Posts tagged infosec

Counteracting Imposter WiFi Networks

This fault in mobile devices was recently covered in a LinkedIn Pulse article by Niels Kunis. I wanted to do it a little more comprehensively.

Image credit -
Image credit -

The threat

When your phone connects to an open WiFi network, it remembers that network afterward. An automatic connection occurs if it ever detects that network again.

For secured networks this isn't a big deal. Your phone reconnects based on the network name and key being the same.

But for unsecured networks, your phone only checks for the name.

I used to be a serious WiFi hopper at McDonald's - for reasons I'll be more vocal about once a 5-year statute of limitation is up - and their free network was always "attwifi."

Connect to attwifi at one McDonald's, your phone will automatically connect from now on at any McDonald's.

Convenient right? Except, what if I set up a portable malicious hotspot called attwifi? I'm carrying it around in a backpack or whatever. Your phone connects automatically. Now it's not much of a leap to do bad things to your phone.

Image credit - Escanav
Image credit - Escanav

Tools of the trade

Step for a minute into the shoes of someone who wants to take advantage of this, instead of protect against it.

You're going to want a WiFi Pineapple. Then set up an open wireless network with an SSID appropriate for who you want to target.

People who have used McDonald's WiFi before? attwifi.

St. John's studens? sjustudent, sjumobile, or one of their other networks. There are a bunch.

On your Pineapple you'll want to at least employ dsniff, karma and sslstrip. This is a good tutorial focusing on the latter two.

Image credit -
Image credit -

If you don't have a Pineapple, similar results could be achieved with through a laptop with mobile hotspot capabilities.

Or, you know, laptop and router. But portability is a big part of running this scheme successfully.

Protecting yourself

For any mobile device, you can turn off your WiFi when not on a network you absolutely trust. Have your phone "forget" open networks after you connect to them.

If you're running Android, the app Open WiFi Cleaner automates this for you. It's rather basic but gets the job done.

There isn't anything like this on iOS because Apple disallows apps from changing wireless settings.

Image credit - Northcloud
Image credit - Northcloud


Your phone is trusting to a fault.

Open wireless networks shouldn't be judged by their SSIDs.

A little paranoia beats having your identity or Bitcoin stolen, opening yourself up to blackmail, etc.

Related viewing

Watch this seven-year-old girl set up a rogue network.

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It’s Time for an Oracle Bug Bounty Program


If you haven’t heard by now, several days ago Oracle Chief Security Officer Mary Ann Davidson used the corporate blog to go on a scriptural tirade. In her now-deleted post, Davidson went on the offensive towards bug bounty programs and any third-party poking into Oracle software.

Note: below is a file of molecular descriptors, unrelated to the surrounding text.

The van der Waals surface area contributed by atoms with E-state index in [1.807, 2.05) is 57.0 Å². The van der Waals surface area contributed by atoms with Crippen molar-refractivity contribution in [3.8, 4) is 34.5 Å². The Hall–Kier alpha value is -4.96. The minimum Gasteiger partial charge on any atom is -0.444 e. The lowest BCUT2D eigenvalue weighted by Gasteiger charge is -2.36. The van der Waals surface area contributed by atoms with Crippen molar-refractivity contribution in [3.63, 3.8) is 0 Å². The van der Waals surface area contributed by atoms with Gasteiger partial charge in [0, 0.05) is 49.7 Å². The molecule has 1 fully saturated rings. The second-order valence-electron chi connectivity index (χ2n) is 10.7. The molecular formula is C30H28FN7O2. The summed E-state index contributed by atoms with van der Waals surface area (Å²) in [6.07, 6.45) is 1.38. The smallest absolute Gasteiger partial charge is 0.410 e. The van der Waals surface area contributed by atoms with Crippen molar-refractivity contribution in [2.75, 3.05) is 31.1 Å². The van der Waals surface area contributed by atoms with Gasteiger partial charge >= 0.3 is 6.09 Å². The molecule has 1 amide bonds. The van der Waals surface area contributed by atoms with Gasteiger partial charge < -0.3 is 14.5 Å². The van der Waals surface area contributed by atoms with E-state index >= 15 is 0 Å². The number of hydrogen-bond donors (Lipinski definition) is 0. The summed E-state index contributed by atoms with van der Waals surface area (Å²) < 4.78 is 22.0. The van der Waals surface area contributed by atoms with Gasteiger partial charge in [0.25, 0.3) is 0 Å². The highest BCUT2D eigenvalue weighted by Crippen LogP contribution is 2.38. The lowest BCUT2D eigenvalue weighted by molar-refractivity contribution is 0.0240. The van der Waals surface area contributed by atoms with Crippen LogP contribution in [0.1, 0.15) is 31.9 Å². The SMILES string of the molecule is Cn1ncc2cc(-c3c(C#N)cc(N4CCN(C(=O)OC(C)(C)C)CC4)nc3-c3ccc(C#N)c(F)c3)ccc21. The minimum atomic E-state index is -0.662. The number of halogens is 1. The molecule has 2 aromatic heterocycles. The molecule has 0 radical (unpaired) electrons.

“Please comply with your license agreement and stop reverse engineering our code, already,” wrote the CSO, who presumably reads all license agreements in their entirety before clicking ‘accept.’

Davidson goes on to make the following points:

  • Customers can’t determine whether something they found is a false positive or not
  • Only vendors can make a patch
  • And how many times does she have to say you’re violating the license agreement

If interested, backups of the post exist. One instance is here on InfoSecNews.

Naturally this yielded a strong response from the cybersecurity community. A response that makes one wonder if the post originated not with Davidson, but the Oracle marketing department.

Imagine it was planned out like this - first the post would go up from Davidson. Then it's taken down, and by now everyone is talking about it. Major press from Business Insider to Fortune to Ars Technica.

Next Oracle issues an apology. Edward Screven, Oracle’s Chief Corporate Architect, has already done so: “We removed the post, as it does not reflect our beliefs or our relationship with customers."

And finally, while Oracle still has the cybersecurity world’s ear, it’s the perfect time to say, “Despite what Davidson posted, Oracle believes in bug bounties. We’re announcing a bug bounty program.” A marketing move right out of the Ryan Holiday playbook.

Other massive firms see the value of bug bounty programs. One look at HackerOne and you’ll see offerings from Yahoo, Twitter, and Adobe. Microsoft recently raised its own reward to $100,000.

Bug bounties give whitehat operators worthwhile research to do during off-time. Plus it’s not hard to imagine they entice would-be blackhat operators too, preventing malicious acts and bad press.

On all sides of the ethical fence, many cybersecurity operators probably view the Davidson post as a challenge. Oracle can choose to utilize that constructively or await possible backlash.

The monetary cost of a bug reward is small compared to a breach. Those cost firms money and the trust of their customers.

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